Roughly three years ago, I had written about how the ’62 Plymouth Valiant appeared to be doing too much. Hidden under that wild, out-there styling was a package that was well-engineered, reliable, likable, and efficient. Even after my fourth or fifth shot of Jameson, I was still a really nice guy. Honest. Empaths make the best drinking partners because we care and listen, and everybody in the bar has got a story. It’s why many people drink.
Enter the second-generation ’63 Valiant, radically toned down, on a 106-inch wheelbase that was half an inch shorter than the outgoing model. It featured a much more rectilinear shape and details than the curvy, first-generation “Forward Look” cars. Powerplants were carried over, with two Slant Six engines displacing 170 and 225 cubes, rated at 101 and 145 horsepower, respectively. Both the standard manual transmission and optional TorqueFlite automatic had three forward gears. Our featured car is one of about 30,900 top-line Valiant Signet 200 hardtop coupes sold that year, representing about 13.7% of total production.
Buyers responded well to the new, more minimalist ’63 design to the tune of just over 225,000 units, up 43% (~67,900) from the prior year. Even if the outgoing Valiant was in its third year by ’62, increased sales of 251,000 for ’64 showed that the new model’s popularity was no fluke, aided as it was by the addition of an newly available, 273-cubic inch V8 with 180 horsepower, as well as the Barracuda fastback (23,400 units) that was still technically part of the Valiant line that year.
Coincidentally, Barracuda sales would almost triple for ’65, to 64,600 units. Though the Barracuda never posed any significant sales threat to the Ford Mustang, I think it’s noteworthy that ’65 Mustang fastback sales, at 77,000 for its slightly abbreviated model year run, were only 20% higher than those of the single-body-style Barracuda. Getting back to the Valiant, ’65 sales were again respectable, at 167,000, even with the Barracuda broken out into its own production numbers that year.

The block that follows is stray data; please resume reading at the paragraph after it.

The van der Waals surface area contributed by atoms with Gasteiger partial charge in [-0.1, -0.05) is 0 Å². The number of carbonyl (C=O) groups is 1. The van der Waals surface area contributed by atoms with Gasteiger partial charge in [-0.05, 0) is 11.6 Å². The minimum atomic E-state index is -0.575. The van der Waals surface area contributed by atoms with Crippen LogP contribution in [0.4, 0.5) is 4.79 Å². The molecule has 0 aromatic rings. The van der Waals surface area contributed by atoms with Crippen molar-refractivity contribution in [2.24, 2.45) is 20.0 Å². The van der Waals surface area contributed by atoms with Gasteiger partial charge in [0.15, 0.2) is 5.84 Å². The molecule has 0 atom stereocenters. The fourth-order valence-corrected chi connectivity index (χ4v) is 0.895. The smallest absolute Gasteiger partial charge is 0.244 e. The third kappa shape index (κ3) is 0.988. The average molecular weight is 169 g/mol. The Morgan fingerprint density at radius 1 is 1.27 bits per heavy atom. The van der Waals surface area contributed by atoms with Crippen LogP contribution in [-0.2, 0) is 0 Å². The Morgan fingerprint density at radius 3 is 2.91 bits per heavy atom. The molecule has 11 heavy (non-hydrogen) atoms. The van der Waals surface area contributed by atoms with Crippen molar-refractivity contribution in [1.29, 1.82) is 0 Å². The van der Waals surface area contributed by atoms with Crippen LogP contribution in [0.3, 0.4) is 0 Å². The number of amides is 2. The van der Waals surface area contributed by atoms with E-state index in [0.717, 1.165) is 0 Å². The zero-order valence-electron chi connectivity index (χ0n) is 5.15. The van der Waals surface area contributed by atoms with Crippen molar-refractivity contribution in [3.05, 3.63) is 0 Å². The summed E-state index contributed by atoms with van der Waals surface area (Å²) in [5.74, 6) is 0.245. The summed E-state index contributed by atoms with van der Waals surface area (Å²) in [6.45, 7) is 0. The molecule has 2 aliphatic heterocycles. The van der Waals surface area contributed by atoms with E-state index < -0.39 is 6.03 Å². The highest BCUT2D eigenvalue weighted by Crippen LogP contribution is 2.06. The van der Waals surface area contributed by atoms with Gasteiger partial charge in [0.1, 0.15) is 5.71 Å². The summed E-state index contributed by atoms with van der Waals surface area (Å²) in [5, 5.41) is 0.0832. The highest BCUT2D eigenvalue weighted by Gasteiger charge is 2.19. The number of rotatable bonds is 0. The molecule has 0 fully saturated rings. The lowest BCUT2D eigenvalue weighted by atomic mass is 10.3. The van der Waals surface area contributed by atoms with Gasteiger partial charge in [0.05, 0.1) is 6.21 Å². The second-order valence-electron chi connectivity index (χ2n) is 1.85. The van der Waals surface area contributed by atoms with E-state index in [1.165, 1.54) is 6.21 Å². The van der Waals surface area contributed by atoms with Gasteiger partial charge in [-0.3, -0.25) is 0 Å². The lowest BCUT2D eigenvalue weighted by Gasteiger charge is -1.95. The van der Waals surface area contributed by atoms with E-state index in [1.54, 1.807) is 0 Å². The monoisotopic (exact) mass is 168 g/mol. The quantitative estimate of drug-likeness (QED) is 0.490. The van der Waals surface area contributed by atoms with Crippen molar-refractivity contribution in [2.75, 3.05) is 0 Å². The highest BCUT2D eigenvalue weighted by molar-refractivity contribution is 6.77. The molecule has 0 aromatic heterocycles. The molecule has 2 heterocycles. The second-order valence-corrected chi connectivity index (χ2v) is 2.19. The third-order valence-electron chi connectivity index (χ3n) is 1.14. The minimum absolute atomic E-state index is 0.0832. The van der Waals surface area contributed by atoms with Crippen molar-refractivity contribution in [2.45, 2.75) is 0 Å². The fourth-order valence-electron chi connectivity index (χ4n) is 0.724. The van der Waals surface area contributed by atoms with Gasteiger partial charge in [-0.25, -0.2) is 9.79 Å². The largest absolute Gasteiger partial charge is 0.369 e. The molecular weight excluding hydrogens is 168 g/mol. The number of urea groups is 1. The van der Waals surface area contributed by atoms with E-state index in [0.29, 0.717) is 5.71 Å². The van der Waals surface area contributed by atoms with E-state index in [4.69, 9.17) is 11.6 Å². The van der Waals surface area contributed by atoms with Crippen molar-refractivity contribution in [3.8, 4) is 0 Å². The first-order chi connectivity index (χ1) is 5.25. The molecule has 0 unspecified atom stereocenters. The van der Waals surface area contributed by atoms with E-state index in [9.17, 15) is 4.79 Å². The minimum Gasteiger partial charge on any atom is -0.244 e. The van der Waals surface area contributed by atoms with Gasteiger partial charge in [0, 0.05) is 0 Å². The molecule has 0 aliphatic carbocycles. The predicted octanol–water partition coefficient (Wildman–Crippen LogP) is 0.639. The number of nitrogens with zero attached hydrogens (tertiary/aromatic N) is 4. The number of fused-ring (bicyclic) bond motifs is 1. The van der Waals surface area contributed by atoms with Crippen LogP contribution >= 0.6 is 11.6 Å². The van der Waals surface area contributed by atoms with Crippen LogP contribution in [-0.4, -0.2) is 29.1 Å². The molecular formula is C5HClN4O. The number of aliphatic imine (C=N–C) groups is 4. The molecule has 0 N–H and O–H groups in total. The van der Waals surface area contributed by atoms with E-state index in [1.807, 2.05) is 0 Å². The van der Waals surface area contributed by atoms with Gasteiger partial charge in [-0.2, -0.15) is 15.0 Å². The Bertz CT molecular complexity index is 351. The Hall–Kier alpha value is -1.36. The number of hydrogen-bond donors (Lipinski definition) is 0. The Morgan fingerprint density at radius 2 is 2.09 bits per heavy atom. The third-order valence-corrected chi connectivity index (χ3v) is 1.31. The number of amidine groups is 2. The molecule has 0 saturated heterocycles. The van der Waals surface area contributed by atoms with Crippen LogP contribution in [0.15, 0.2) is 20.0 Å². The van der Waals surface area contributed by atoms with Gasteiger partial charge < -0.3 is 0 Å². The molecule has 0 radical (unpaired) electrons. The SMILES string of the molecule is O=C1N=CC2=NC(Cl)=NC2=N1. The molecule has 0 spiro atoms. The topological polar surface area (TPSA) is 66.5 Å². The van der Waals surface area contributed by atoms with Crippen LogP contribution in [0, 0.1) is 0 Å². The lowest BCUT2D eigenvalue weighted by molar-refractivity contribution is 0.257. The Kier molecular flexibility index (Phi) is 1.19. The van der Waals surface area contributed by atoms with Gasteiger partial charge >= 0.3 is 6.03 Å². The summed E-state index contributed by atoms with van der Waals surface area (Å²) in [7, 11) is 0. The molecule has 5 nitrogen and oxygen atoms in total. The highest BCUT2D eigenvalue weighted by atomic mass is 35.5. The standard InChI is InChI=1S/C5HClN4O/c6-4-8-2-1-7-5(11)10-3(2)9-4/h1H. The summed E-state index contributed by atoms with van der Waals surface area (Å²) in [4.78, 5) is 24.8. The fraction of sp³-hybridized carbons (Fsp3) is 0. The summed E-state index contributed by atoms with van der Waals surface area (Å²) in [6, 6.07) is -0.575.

In a few, significant ways, transformations in my own life over the past few years have mirrored that of the ’62 Valiant into the more conservative-looking ’63. No longer prone to “doing too much” in social settings, I have found that most people have responded warmly to who, what, and where I find myself today, regardless of whether or in what capacity they had known me before. Even as I think about individuals whom I have admired, quiet confidence often resonates much more effectively with me than loud revelry. To my fellow “practiced extroverts” who know how to turn it on and off in social settings, understand that you have an ally in me. And to anyone considering making any kind of positive change in this new year, consider me the (imperfect) proof that anything is possible. Just be brave. Be valiant.
Andersonville, Chicago, Illinois.
Saturday, October 11, 2014.
Brochure photos were as courtesy of www.oldcarbrochures.org.